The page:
“It’s tragic,” Farhad Mansourian, SMART’s general manager, said in an interview Friday night. “Your heart stops for the train crew; it stops for the victim’s family, for the passengers, for everyone who is affected.”

Mansourian said the recent train deaths represent a much larger issue than train safety that requires an aggressive, collaborative response from the entire community of local government, public safety, mental health and media professionals.

“Suicide is a community issue,” he said, “and we need everybody’s help. SMART cannot solve the suicide and mental health issue.”

Nevertheless, Mansourian said the rail agency will consider taking whatever additional safety steps are necessary to prevent more deaths on the tracks, including slowing the trains at certain crossings and hiring more safety officers to monitor the rail line.

The man killed Friday was seen loitering near the tracks before the train came. Witnesses said rail crossing arms were down and the train blew its horn several times before the man was struck, police said. Based on video from the train, police think the man took his own life. The Sonoma County Coroner’s Office had not identified him Friday night, police said.

“SMART has become a ‘death train’ for those in the community that have come to the end of their rope,” said Felix Huerta, a union official of Operating Engineers Local Union 3, representing 28 local SMART employees in contract negotiations with the rail agency. “The cities, counties and the communities have to come up with a solution to homelessness, housing and the alienation of the have-nots for this to stop.”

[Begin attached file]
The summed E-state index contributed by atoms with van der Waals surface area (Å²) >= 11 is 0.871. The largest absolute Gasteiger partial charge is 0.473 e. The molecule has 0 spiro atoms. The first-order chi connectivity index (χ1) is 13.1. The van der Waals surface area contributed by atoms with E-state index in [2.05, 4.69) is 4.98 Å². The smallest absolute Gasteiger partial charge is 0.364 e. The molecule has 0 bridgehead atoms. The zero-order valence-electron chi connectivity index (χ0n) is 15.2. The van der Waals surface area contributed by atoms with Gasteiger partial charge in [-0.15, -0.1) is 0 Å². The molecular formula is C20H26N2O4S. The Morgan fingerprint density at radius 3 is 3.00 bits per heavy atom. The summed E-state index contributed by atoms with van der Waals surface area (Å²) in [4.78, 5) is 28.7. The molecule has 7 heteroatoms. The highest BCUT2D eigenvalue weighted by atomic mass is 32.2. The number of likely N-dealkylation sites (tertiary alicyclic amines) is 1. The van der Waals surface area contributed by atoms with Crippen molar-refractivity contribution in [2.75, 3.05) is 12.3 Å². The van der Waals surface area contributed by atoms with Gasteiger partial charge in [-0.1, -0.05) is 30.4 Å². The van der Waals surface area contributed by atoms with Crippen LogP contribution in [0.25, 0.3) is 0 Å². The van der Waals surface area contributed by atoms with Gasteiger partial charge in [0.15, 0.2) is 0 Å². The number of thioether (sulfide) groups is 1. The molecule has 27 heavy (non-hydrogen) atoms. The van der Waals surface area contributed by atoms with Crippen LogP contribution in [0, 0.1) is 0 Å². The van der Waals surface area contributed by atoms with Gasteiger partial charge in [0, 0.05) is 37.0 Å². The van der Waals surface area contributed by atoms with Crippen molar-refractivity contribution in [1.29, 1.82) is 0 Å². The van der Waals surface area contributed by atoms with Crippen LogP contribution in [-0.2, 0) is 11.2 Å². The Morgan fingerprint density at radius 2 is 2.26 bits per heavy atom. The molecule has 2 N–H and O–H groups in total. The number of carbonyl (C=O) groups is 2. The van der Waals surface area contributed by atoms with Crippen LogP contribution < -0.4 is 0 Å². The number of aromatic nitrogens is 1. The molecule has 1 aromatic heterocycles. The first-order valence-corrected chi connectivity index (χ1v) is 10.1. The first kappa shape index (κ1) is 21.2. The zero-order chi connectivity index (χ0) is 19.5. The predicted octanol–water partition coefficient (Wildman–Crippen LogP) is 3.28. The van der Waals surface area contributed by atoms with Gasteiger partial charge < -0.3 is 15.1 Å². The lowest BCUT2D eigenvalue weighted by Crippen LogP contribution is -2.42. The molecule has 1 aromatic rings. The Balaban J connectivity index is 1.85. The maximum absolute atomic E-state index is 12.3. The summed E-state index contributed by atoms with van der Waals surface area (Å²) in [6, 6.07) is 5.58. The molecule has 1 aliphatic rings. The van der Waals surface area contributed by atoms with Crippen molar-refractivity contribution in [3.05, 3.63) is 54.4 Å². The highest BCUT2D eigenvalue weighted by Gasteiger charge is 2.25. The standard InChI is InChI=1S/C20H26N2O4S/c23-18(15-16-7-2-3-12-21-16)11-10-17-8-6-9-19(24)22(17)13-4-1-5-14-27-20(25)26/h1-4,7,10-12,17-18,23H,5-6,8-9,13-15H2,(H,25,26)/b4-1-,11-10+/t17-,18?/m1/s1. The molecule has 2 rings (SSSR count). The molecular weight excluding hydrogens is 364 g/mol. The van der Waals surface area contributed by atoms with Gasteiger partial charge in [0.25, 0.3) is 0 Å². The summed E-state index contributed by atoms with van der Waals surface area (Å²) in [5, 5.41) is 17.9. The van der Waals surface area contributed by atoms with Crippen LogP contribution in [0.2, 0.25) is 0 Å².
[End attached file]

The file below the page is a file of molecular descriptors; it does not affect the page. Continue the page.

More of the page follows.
Union representatives and SMART officials plan to meet Monday to discuss safety issues regarding the trains and rail line, Huerta said.

SMART Police Chief Jennifer McGill said each train-related death gets investigated to determine the unique circumstances. But she also said the suicidal acts point to a broader, community problem.

Mansourian said the rail agency’s board of directors will gather Wednesday to discuss the series of train fatalities and related issues. Earlier this week, SMART began installing sidewalk fencing dubbed a Z gate at 30 of its 62 road-level crossings. The deadly Golf Course Drive crossing in Rohnert Park, where two people were run over by trains on back-to-back mornings in late June, was the first place to get the safety enhancement.

SMART Train Deadly Crashes

Eight people have been struck and killed by SMART trains since the rail system began operating in August 2017.

Jan. 31, 2018: Marion Harrison, 64, of Santa Rosa was standing on the tracks when she was struck and killed by a train near Hearn Avenue. Her death was ruled a suicide.

Aug. 13, 2018: Marcia Eleanor Fisher, 72, was hit by a SMART train at the Hamilton Station in Novato. Her death was ruled a suicide.

Aug. 30, 2018: Joseph De Frates, 29, was wearing headphones and looking down when he walked into the path of a northbound train on Golf Course Drive in Rohnert Park. His death was ruled an accident.

Nov. 16, 2018: Michael Rosenberg, 68, died in an early morning crash when he was hit by a southbound train near the Hearn Avenue pedestrian crossing. Authorities said he had his back to the train and did not respond to the engineer’s horn, leading officials to rule his death a suicide.

June 27, 2019: Jimmie Joy Qualls, 30, went under lowered gates on Golf Course Drive in Rohnert Park in an apparent attempt to beat a northbound train. Although the investigation is ongoing, officials believe her death was accidental.